Sam Klein Thank you, to the President and his staff, for bringing to light the issue of the importance of an education. As has been clear from decades of research, early childhood education is a key to a student's chances of attending college in the future. Will there be expansion of early childhood opportunities in the next few years?
The White House Hi Sam, thanks for the question. POTUS has called for a new partnership with states to provide preschool for all, and to grow the supply of great early learning programs for our youngest children. We'll make a downpayment on that vision this year thanks to a great appropriations bill from Congress that delivers for our kids.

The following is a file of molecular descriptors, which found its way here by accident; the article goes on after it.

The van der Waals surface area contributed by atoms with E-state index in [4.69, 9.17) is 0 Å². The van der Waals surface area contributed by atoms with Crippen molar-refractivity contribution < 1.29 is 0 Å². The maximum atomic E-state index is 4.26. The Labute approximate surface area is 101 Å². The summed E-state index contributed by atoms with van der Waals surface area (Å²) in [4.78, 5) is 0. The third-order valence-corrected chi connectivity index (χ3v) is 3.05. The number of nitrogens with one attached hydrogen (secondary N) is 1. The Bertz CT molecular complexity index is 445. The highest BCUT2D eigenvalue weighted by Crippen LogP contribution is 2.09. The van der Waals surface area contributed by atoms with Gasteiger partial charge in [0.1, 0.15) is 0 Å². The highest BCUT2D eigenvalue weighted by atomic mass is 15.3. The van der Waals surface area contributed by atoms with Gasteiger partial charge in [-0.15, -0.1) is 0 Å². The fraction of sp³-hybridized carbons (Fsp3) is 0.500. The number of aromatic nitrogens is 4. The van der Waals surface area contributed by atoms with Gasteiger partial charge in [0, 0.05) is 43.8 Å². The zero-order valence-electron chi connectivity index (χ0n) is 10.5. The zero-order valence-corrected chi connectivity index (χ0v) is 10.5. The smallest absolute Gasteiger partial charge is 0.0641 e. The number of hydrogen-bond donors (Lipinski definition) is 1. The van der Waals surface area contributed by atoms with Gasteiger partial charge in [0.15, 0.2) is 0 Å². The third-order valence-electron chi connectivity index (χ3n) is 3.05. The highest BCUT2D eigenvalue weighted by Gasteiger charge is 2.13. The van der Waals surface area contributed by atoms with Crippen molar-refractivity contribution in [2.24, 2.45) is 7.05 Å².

Mallory Reese Kirschenbaum What do you have in store for increasing science and technology integration in our school system?
The White House A growing share of America's jobs demand a strong set of knowledge and skills in science, technology, engineering and math (STEM). President Obama has set a goal to recruit and prepare 100,000 new math and science teachers over the next 10 years, and to launch a new, national Corps of America's best and brightest teachers in these subjects. We should encourage our young people to be innovators and creative learners, and do more to help put them on a path to succeed in the STEM fields. Learn more here.
Christina Turiano There is so much that needs to be done to help low-income students become college ready. What is on the agenda? And a lifetime saddled with student debt really isn't feasible for a low-income student. Has there been any real discussion about college affordability or minimizing student debt? The cost of college is unbelievable, and the current government repayment plans don't help students with private loans and don't go far enough.